Women in Science
Recent data released by the UNESCO Institute of Statistics reveal that the average of women working in research and development remain low in every region of the world, but some countries are ahead of the curve with the highest percentages of women researchers.
Greece's Dwindling Population
Did you know that Greece lost 3 percent of its population over the 2011-2016 period due to decreasing birth rates and higher emigration rates as a result of the economic crisis? With more than 1 in 5 Greeks aged 65 and older, Greece is Europe's second aging country right after Italy. Based on recent predictions, the Greek population (estimated at 10.8 million in 2016), is expected to drop to 9.9 million by 2030 and to 8.9 million by 2050.
Pangolins: The world's most trafficked wild mammals
Have you ever heard of pangolins? This tiny and harmless ant-eating animal originates in Africa and Asia and is one of the most ancient creatures still existing today. After being on the planet for about 80 million years, today all 8 species of pangolins are threatened with extinction. 1 million pangolins have been trafficked globally since 2000 for their meat and scaled used in Chinese medicine. 0.4 to 2.7 million pangolins are hunted annually in Central African forests for Chinese consumption. The number of hunted pangolins have seen a 150 percent increase over the past four decades. The price of 1 kilo of pangolins scales is estimated at $600; in the 1990s, 1 kilo was worth $14.
World's Top Cycling Countries
A recent survey conducted in 2017 by Dalia Research reveals that 39 percent of the population of the Netherlands uses a bicycle for regular weekday journeys and commuting, or the equivalent to 2 out of 5 people. This makes the Netherlands the first cycling country in the world, followed by Denmark, Sweden, Japan, and Germany.
North Korean Refugees
A recent data research conducted by the Statistic Brain Research Institute on January 3rd, 2018 reveals that 80% of North Korean refugees are women, and among them, 75% are victims of sexual trafficking.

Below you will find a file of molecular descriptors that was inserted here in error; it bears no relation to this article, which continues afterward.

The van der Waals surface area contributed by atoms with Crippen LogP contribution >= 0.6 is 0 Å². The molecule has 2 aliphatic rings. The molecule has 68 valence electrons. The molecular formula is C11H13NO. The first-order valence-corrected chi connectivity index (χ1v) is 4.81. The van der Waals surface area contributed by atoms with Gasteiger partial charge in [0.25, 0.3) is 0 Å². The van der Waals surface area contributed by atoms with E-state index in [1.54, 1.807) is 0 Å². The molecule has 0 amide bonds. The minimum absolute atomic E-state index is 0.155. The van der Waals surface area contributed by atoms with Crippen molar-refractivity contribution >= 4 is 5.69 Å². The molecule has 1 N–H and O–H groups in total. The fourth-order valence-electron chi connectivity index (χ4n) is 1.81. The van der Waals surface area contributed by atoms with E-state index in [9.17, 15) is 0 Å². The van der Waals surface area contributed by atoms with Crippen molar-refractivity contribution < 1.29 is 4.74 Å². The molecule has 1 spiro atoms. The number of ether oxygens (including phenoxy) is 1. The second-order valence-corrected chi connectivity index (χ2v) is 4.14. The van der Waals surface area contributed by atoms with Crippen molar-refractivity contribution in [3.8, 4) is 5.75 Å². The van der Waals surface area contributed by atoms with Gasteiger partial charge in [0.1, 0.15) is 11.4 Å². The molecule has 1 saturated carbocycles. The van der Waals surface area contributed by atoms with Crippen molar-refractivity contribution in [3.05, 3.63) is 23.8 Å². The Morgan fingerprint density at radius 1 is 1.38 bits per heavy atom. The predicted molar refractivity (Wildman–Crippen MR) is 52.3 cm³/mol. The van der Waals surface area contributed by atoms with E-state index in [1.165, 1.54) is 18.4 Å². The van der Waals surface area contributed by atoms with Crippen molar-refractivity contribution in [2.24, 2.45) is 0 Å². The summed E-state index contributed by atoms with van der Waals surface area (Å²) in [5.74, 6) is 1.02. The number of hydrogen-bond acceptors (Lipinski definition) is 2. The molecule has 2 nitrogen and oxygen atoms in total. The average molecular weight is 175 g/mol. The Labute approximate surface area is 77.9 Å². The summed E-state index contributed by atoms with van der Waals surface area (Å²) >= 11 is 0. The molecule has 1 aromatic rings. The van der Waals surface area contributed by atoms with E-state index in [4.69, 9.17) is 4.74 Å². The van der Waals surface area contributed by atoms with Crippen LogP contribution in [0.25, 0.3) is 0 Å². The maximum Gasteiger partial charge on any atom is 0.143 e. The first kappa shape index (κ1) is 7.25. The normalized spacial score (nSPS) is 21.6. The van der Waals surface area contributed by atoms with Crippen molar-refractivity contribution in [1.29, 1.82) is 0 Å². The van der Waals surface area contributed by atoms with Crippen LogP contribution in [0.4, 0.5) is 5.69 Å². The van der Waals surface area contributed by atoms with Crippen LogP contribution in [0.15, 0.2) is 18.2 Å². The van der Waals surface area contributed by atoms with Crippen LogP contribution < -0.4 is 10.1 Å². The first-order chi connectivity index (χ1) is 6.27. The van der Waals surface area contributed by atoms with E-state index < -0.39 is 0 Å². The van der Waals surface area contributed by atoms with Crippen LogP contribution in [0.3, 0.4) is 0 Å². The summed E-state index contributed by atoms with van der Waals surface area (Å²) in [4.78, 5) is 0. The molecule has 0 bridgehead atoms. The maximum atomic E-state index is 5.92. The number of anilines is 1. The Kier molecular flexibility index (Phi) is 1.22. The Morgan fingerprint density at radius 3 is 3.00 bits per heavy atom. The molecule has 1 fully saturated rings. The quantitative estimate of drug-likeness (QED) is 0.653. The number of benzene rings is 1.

Food Insecurity in Syria
According to a recent 2017 report by the World Food Programme and MasterCard entitled "Counting the Beans: The True Cost of a Plate of Food Around the World, 50 percent of Syria's population needed food assistance in 2016, that is the equivalent of 9 million people or the population of the city of London, United Kingdom.
The Extinction of Chocolate
Cocoa plantations are expected to disappear by 2050 due to rising temperatures and drier weather conditions. In other words, given that many cocoa producing countries around the world, such as Ivory Coast and Ghana, are severely affected by climate change - partly due to the global chocolate industry itself - chocolate as we know it may soon become a rare commodity or even go extinct.
Climate Change and Rising Temperatures
A recent study published on January 1st, 2018 in Nature Climate Change reveals that over 25 percent of the world's land will dry up if the Paris Agreement goals are not met and if the global average temperature rises by 2 percent in the next 30 years.
The True Cost of Fashion
A recent report published by the Ellen MacArthur Foundation entitled "A new textiles economy: Redesigning fashion's future," (2017) reveals that the equivalent of one garbage truck of textiles is burned or landfilled every second. This corresponds to about 86,400 of garbage trucks full of textiles every 24 hours.
Did you know that air pollution was responsible for a large number of deaths and cases of respiratory diseases around the world? Recent UN Environment (UNEP) data reveal that 50 percent of the world lives in urban areas but only 12 percent of cities have air quality measures that meet standards established by the World Health Organization (WHO).
2018 Cyprus Presidential Elections
A recent survey conducted on November 28th and 30th, 2017 by the Cyprus Institute of Statisticians reveals a very low voter turnout among the young population of Cyprus, as 62% of the youth aged 18 to 35 will not vote in the elections on January 2018. This reflects a lack of trust in political institutions and limited hopes in economic prospects among the local population.
Despite efforts put into place to tackle the issue of conflict or blood diamonds since the 1990s, a research conducted by the Statistic Brain Research Institute in 2016 reveals that they still account for 4 percent of the world’s total diamond production. Until this day, it is estimated that 3 million people have died as a result of conflict diamond mining, a number that represents the equivalent of the population of a major city like Toronto, Canada.